Nairobi County leads in the uptake of the Hustler Fund having recorded 1.4 million subscribers, who have borrowed over Ksh1.14 Billion since the roll out of the fund 24 days ago.
Only 5pc of those registered under the Hustler Fund are aged above 60, an indication that the fund is more popular with the younger generation.
As of December 23, Ksh10.67 Billion had been disbursed to 17 million registered borrowers who have repaid Ksh3.55 Billion and Ksh533 Million channeled to savings scheme.
The hustler fund is one of President William Ruto’s promises in his campaign which was pegged on the “bottom-Up Economic scale” aimed at supporting small businesses and start-ups.
The Fund is a digital financial inclusion initiative designed to unlock capital access to individuals and small businesses in less than a hundred days in office.
Amid the pomp and flare, critics questioned the viability and sustainability of the fund backed by a backlog of blacklisted credit defaulters.
The loan repayment period is 14 days meaning if one borrows 1,000 shillings, they receive 950 shs, while the 50 shillings is transferred into the savings scheme.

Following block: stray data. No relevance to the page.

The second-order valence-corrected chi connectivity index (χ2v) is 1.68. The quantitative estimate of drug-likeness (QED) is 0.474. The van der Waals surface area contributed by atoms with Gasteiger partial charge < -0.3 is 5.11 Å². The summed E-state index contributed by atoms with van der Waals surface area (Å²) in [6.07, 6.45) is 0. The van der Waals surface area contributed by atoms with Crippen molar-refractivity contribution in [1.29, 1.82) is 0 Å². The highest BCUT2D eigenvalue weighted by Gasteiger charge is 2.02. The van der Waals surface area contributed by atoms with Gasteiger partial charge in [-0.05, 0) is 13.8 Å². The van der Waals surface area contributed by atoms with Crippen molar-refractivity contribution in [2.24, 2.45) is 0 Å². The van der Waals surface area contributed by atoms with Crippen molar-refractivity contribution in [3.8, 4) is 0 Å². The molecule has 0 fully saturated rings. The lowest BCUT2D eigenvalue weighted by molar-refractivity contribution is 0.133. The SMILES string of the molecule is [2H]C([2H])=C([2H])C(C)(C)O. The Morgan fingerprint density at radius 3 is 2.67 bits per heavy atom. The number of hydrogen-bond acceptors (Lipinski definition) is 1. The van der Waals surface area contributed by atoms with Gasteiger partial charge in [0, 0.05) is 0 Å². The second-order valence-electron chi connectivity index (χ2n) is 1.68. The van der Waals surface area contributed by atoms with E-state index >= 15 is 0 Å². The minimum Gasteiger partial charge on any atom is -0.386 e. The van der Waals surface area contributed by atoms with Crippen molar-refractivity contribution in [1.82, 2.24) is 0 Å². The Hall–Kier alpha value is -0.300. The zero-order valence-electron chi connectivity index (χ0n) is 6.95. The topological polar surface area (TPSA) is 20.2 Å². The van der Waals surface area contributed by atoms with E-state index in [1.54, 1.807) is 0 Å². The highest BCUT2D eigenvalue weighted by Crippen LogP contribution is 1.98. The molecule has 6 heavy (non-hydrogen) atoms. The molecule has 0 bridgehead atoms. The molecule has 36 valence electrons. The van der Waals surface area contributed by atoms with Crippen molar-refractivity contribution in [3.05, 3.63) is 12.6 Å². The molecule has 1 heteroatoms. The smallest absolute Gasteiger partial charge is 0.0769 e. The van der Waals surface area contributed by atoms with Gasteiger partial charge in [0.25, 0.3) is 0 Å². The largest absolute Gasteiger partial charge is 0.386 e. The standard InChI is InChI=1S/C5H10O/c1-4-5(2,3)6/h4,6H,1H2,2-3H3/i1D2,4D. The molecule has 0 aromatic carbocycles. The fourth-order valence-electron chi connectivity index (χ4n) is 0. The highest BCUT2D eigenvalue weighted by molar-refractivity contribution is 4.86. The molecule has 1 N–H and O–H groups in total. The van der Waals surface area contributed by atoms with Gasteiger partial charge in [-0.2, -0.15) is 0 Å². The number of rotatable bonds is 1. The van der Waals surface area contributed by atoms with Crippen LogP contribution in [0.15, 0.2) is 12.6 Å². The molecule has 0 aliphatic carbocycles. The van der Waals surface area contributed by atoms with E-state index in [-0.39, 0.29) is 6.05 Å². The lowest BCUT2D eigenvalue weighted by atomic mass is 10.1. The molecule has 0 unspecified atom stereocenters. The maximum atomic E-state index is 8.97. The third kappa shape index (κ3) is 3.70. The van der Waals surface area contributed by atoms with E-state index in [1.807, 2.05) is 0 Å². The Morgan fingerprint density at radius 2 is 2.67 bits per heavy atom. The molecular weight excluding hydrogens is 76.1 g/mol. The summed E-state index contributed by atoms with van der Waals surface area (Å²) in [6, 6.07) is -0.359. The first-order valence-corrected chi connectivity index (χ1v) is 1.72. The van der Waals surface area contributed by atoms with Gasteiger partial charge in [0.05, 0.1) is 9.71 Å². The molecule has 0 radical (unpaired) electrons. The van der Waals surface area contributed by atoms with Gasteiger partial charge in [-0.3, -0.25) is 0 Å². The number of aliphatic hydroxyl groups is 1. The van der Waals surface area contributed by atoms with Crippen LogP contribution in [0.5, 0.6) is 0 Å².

The savings scheme is split in 70 percent for pension and 30 percent savings. Under this, the government targets to mobilize 30 billion shillings in savings from the Hustler Fund in the next 12 months.
Defaulters risk high interests, freezing of their accounts and seizure of accrued savings.
The Hustler Fund is popular among the younger demographic, with only five percent of borrowers aged sixty and above. Nairobi, Kiambu, Nakuru, Machakos and Meru are the top five fund, while Lamu, Mandera, Isiolo, Marsabit and Samburu are in the bottom five.
The government intends to roll out the second phase of the Hustler Fund targeting 3 million small businesses who will access between 100 thousand to Ksh2.5 million.